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Aerial fire fighting tool takes off

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03 Sep 2013
Innovative technology allowing firefighters to get a bird’s eye view of a fire or major incident will be trialled operationally by the MFB for 12 months.


The Unmanned Aerial Vehicle (UAV) remote-controlled aircraft, previously only used in training scenarios, will now be available to respond to incidents as part of a pilot program.

MFB owns two of the quad rotor helicopters, which are piloted by remote control and carry a camera into the air above an incident. They can transmit real time images to the incident controller via a portable monitor as well as onto the screens in the MFB Control Unit.

This has the potential to greatly enhance the incident controller’s ability to make timely, effective tactical decisions and deployments as well as allowing management teams to locate and monitor the positions of their crews and resources.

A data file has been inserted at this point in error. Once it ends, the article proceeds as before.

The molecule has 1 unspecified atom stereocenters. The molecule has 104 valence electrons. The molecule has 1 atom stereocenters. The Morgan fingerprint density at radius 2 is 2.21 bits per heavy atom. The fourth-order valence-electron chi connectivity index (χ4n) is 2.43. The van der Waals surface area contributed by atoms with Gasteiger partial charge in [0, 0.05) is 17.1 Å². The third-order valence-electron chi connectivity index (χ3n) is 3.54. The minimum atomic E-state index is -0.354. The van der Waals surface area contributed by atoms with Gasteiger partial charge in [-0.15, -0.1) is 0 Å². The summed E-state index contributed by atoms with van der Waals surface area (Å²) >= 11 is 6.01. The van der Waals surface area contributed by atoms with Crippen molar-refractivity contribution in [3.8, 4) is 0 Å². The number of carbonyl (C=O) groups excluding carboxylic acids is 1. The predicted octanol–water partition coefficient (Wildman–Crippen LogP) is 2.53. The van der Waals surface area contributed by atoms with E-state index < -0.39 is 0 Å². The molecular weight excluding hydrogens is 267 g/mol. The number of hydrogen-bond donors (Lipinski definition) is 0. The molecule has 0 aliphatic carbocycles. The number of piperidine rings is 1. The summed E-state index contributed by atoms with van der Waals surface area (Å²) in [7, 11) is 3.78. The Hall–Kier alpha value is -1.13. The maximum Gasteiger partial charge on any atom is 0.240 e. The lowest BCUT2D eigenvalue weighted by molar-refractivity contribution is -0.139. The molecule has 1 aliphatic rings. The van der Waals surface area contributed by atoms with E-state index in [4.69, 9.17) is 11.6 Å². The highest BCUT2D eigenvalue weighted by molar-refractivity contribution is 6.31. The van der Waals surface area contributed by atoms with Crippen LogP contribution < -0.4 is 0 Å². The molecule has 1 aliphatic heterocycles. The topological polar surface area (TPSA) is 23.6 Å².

There are two different craft owned and operated by the MFB.  CQ1 has a high definition camera and is excellent for high quality photos and video.  CQ2 has a combination camera, which combines a standard definition camera and thermal imaging camera.  Pilots can flick between the two camera types on CQ2, to give operators both types of vision.

During the training phase, the UAV was deployed to the truck accident on CityLink (17 May 2013) and the CMA Recycling Centre fire in Ringwood (1 December 2012).  During both incidents the footage helped inform operational decisions.

Commander Will Glenn, who has spearheaded the project, will speak at the Australasian Fire and Emergency Service Authorities Council (AFAC) Conference this week.

“Currently, MFB’s only capacity to undertake aerial monitoring and intelligence gathering during an incident is via ladder platforms, which have a lower level observation height and do not have cameras, thermal imaging or plume analysis capability,” he said.

“If the trial is successful, UAVs could improve our ability to rapidly gather a more complete overview of an emergency situation with their rapid deployment, manoeuvrability and ability to provide real-time imagery to the incident management team.”

The UAV program commenced on August 23 and will run for 12 months.


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